In the court’s view, the best reading of the email was that the Welsh Government’s counsel directed the plaintiffs’ counsel to comply with service rules under U.K. laws, not that counsel came to an agreement as to a special arrangement for service. The government’s counsel’s disclaimer of authority to accept service, in fact, indicated that counsel lacked the power to agree to such an arrangement. Therefore, the plaintiffs failed to strictly adhere to the terms of the FSIA, and the claims were dismissed for improper service.
Personal jurisdiction over publisher defendants. The Miami Herald Media Co., the Richmond Times Dispatch, Treasure Coast Newspapers, E.W. Scripps, Co., Journal Media Group, and the Pittsburgh Post-Gazette asserted that the court lacked personal jurisdiction over them. There were no facts alleged that would establish general jurisdiction, the court said. None of the publisher defendants were incorporated in, or had a principal place of business in, New York. Nor were their contacts with New York so substantial that any of there were “essentially at home” in New York.
The plaintiffs also failed to establish specific jurisdiction. Nothing indicated that the defendants’ alleged wrongdoing caused injury to anyone in New York. The plaintiffs were foreign companies and not New York copyright owners. Even if the plaintiffs conducted some business in New York, they did not allege that they “resided” there. Even though the alleged infringement was conducted via the World Wide Web, and the defendants’ websites could be accessed by New York residents, the plaintiffs still were required to demonstrate a nonspeculative and direct New York-based injury to its intellectual property in order to establish specific personal jurisdiction. To the extent that the alleged infringement caused injury in any single place, the location of that injury was not New York, the court said. Accordingly, the motion to dismiss for lack of personal jurisdiction was granted.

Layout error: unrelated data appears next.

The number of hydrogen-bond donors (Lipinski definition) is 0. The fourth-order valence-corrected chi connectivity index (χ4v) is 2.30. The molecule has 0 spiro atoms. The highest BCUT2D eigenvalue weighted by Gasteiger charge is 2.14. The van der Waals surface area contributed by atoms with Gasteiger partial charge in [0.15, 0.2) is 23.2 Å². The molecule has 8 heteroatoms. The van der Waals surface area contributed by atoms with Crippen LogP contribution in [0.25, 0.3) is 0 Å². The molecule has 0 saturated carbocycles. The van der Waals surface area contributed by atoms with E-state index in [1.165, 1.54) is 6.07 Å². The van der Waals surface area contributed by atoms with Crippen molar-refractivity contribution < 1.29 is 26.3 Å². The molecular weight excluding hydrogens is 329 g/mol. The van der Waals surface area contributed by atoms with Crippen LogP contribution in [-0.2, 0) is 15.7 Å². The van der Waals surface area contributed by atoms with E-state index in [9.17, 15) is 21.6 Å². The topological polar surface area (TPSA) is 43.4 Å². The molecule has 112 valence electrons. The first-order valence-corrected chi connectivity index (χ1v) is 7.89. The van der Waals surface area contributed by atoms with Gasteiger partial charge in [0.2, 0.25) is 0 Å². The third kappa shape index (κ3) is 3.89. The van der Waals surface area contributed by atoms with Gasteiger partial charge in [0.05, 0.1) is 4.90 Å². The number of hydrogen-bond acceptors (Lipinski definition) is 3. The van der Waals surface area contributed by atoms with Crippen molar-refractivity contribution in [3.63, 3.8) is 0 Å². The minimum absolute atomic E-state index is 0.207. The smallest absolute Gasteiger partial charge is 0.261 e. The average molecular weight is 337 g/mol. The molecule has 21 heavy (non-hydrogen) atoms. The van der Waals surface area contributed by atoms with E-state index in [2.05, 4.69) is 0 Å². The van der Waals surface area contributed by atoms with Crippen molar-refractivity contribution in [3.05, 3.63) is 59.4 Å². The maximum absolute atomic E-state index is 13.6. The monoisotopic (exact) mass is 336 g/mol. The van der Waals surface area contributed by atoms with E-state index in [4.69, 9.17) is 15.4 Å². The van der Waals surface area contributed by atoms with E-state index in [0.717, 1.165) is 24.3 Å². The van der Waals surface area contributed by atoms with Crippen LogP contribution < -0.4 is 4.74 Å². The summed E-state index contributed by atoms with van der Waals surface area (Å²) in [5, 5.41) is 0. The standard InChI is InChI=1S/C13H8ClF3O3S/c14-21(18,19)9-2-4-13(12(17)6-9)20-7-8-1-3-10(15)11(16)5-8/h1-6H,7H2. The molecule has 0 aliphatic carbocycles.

Venue. The Welsh Government also moved to dismiss on the ground of improper venue. The plaintiffs argued that venue was proper because a substantial part of the alleged copyright infringement occurred in the Southern District of New York. However, they did not allege that any of the specific conduct at issue occurred in the district, let alone a “substantial part” of it. Neither the plaintiffs nor the Welsh Government resided in the United States; the only concrete infringing materials identified by the plaintiffs were materials that were available online. The fact that infringing material was accessible online in a jurisdiction was insufficient to establish that the infringement occurred in the district for purposes of venue, the court said. Therefore, the claims against the Welsh Government were dismissed for this additional reason.
The case is No. 1:15-cv-01167-JPO.
Attorneys: Kevin Patrick McCulloch (Nelson & McCulloch LLP) for Pablo Star Ltd. and Pablo Star Media Ltd. Richard James Oparil (Porzio Bromberg & Newman, P.C.) for Gracenote d/b/a Tribune Media Service and Visit Wales.
Companies: Pablo Star Ltd.; Pablo Star Media Ltd.; Gracenote d/b/a Tribune Media Service; Visit Wales
MainStory: TopStory Copyright TechnologyInternet NewYorkNews